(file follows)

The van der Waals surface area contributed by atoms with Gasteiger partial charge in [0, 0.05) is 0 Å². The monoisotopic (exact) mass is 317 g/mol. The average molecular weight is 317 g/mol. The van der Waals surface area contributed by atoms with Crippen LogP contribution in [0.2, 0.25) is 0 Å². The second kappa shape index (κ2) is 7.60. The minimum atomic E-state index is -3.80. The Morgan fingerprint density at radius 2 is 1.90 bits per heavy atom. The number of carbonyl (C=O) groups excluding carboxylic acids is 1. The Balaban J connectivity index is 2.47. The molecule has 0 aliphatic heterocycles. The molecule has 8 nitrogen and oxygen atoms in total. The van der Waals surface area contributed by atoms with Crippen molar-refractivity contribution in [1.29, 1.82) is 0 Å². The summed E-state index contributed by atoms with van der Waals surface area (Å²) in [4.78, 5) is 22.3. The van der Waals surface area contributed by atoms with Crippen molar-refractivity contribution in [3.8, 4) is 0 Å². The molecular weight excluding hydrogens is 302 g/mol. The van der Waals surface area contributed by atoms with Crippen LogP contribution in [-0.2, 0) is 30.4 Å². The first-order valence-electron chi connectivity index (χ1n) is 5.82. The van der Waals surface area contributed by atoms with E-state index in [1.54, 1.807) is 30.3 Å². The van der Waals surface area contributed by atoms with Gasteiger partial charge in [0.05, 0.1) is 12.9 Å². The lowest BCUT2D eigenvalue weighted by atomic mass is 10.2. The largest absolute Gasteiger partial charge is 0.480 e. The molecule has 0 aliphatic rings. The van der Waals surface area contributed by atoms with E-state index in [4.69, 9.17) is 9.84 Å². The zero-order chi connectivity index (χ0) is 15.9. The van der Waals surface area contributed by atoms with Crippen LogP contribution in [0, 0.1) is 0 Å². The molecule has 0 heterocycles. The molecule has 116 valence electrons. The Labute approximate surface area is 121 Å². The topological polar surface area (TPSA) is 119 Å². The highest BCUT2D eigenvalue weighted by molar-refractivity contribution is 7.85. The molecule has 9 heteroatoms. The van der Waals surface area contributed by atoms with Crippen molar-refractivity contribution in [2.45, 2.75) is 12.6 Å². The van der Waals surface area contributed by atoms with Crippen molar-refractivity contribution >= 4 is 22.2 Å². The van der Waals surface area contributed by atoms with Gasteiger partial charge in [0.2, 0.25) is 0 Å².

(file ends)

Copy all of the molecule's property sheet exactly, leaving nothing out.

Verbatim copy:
The van der Waals surface area contributed by atoms with Gasteiger partial charge in [0, 0.05) is 0 Å². The monoisotopic (exact) mass is 317 g/mol. The average molecular weight is 317 g/mol. The van der Waals surface area contributed by atoms with Crippen LogP contribution in [0.2, 0.25) is 0 Å². The second kappa shape index (κ2) is 7.60. The minimum atomic E-state index is -3.80. The Morgan fingerprint density at radius 2 is 1.90 bits per heavy atom. The number of carbonyl (C=O) groups excluding carboxylic acids is 1. The Balaban J connectivity index is 2.47. The molecule has 0 aliphatic heterocycles. The molecule has 8 nitrogen and oxygen atoms in total. The van der Waals surface area contributed by atoms with Crippen molar-refractivity contribution in [1.29, 1.82) is 0 Å². The summed E-state index contributed by atoms with van der Waals surface area (Å²) in [4.78, 5) is 22.3. The van der Waals surface area contributed by atoms with Crippen molar-refractivity contribution in [3.8, 4) is 0 Å². The molecular weight excluding hydrogens is 302 g/mol. The van der Waals surface area contributed by atoms with Crippen LogP contribution in [-0.2, 0) is 30.4 Å². The first-order valence-electron chi connectivity index (χ1n) is 5.82. The van der Waals surface area contributed by atoms with E-state index in [1.54, 1.807) is 30.3 Å². The van der Waals surface area contributed by atoms with Gasteiger partial charge in [0.05, 0.1) is 12.9 Å². The lowest BCUT2D eigenvalue weighted by atomic mass is 10.2. The largest absolute Gasteiger partial charge is 0.480 e. The molecule has 0 aliphatic rings. The van der Waals surface area contributed by atoms with E-state index in [4.69, 9.17) is 9.84 Å². The zero-order chi connectivity index (χ0) is 15.9. The van der Waals surface area contributed by atoms with Crippen LogP contribution in [0, 0.1) is 0 Å². The molecule has 0 heterocycles. The molecule has 116 valence electrons. The Labute approximate surface area is 121 Å². The topological polar surface area (TPSA) is 119 Å². The highest BCUT2D eigenvalue weighted by molar-refractivity contribution is 7.85. The molecule has 9 heteroatoms. The van der Waals surface area contributed by atoms with Crippen molar-refractivity contribution in [2.45, 2.75) is 12.6 Å². The van der Waals surface area contributed by atoms with Crippen molar-refractivity contribution >= 4 is 22.2 Å². The van der Waals surface area contributed by atoms with Gasteiger partial charge in [0.2, 0.25) is 0 Å².